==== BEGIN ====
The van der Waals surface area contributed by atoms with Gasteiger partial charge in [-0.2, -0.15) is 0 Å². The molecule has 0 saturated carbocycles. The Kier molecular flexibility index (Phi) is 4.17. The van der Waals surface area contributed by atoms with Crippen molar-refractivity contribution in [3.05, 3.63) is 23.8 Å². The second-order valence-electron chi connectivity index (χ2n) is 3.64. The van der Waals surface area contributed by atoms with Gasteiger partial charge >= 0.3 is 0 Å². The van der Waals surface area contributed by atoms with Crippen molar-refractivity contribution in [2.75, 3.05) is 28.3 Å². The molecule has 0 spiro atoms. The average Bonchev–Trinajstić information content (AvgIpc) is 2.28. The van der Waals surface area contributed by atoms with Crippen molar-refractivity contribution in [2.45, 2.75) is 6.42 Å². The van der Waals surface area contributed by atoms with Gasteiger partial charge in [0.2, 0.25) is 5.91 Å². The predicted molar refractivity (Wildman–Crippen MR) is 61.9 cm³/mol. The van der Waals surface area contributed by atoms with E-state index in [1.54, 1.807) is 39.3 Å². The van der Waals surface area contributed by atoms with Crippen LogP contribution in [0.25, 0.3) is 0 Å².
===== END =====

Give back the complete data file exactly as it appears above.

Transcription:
The van der Waals surface area contributed by atoms with Gasteiger partial charge in [-0.2, -0.15) is 0 Å². The molecule has 0 saturated carbocycles. The Kier molecular flexibility index (Phi) is 4.17. The van der Waals surface area contributed by atoms with Crippen molar-refractivity contribution in [3.05, 3.63) is 23.8 Å². The second-order valence-electron chi connectivity index (χ2n) is 3.64. The van der Waals surface area contributed by atoms with Gasteiger partial charge >= 0.3 is 0 Å². The van der Waals surface area contributed by atoms with Crippen molar-refractivity contribution in [2.75, 3.05) is 28.3 Å². The molecule has 0 spiro atoms. The average Bonchev–Trinajstić information content (AvgIpc) is 2.28. The van der Waals surface area contributed by atoms with Crippen molar-refractivity contribution in [2.45, 2.75) is 6.42 Å². The van der Waals surface area contributed by atoms with Gasteiger partial charge in [0.2, 0.25) is 5.91 Å². The predicted molar refractivity (Wildman–Crippen MR) is 61.9 cm³/mol. The van der Waals surface area contributed by atoms with E-state index in [1.54, 1.807) is 39.3 Å². The van der Waals surface area contributed by atoms with Crippen LogP contribution in [0.25, 0.3) is 0 Å².